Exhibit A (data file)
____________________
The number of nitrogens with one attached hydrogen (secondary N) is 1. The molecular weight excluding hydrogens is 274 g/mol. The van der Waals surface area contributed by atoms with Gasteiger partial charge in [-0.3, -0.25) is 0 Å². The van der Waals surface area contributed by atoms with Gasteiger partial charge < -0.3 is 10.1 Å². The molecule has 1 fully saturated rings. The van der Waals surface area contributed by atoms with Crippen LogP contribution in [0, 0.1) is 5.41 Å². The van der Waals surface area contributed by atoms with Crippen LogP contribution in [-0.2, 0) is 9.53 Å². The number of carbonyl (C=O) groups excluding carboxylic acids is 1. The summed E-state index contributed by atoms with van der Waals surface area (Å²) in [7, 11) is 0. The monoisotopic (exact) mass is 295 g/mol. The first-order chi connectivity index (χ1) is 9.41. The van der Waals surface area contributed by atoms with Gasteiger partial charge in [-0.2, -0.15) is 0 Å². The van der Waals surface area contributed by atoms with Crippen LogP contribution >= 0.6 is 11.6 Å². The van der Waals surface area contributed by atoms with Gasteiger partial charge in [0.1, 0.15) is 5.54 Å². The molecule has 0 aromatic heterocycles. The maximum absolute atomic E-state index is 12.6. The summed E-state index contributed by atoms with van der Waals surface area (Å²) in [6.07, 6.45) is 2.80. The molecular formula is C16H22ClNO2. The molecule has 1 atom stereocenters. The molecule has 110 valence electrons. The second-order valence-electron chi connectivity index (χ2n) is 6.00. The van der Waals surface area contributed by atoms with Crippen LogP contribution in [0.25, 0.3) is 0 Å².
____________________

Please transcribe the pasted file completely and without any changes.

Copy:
The number of nitrogens with one attached hydrogen (secondary N) is 1. The molecular weight excluding hydrogens is 274 g/mol. The van der Waals surface area contributed by atoms with Gasteiger partial charge in [-0.3, -0.25) is 0 Å². The van der Waals surface area contributed by atoms with Gasteiger partial charge < -0.3 is 10.1 Å². The molecule has 1 fully saturated rings. The van der Waals surface area contributed by atoms with Crippen LogP contribution in [0, 0.1) is 5.41 Å². The van der Waals surface area contributed by atoms with Crippen LogP contribution in [-0.2, 0) is 9.53 Å². The number of carbonyl (C=O) groups excluding carboxylic acids is 1. The summed E-state index contributed by atoms with van der Waals surface area (Å²) in [7, 11) is 0. The monoisotopic (exact) mass is 295 g/mol. The first-order chi connectivity index (χ1) is 9.41. The van der Waals surface area contributed by atoms with Gasteiger partial charge in [-0.2, -0.15) is 0 Å². The van der Waals surface area contributed by atoms with Crippen LogP contribution >= 0.6 is 11.6 Å². The van der Waals surface area contributed by atoms with Gasteiger partial charge in [0.1, 0.15) is 5.54 Å². The molecule has 0 aromatic heterocycles. The maximum absolute atomic E-state index is 12.6. The summed E-state index contributed by atoms with van der Waals surface area (Å²) in [6.07, 6.45) is 2.80. The molecular formula is C16H22ClNO2. The molecule has 1 atom stereocenters. The molecule has 110 valence electrons. The second-order valence-electron chi connectivity index (χ2n) is 6.00. The van der Waals surface area contributed by atoms with Crippen LogP contribution in [0.25, 0.3) is 0 Å².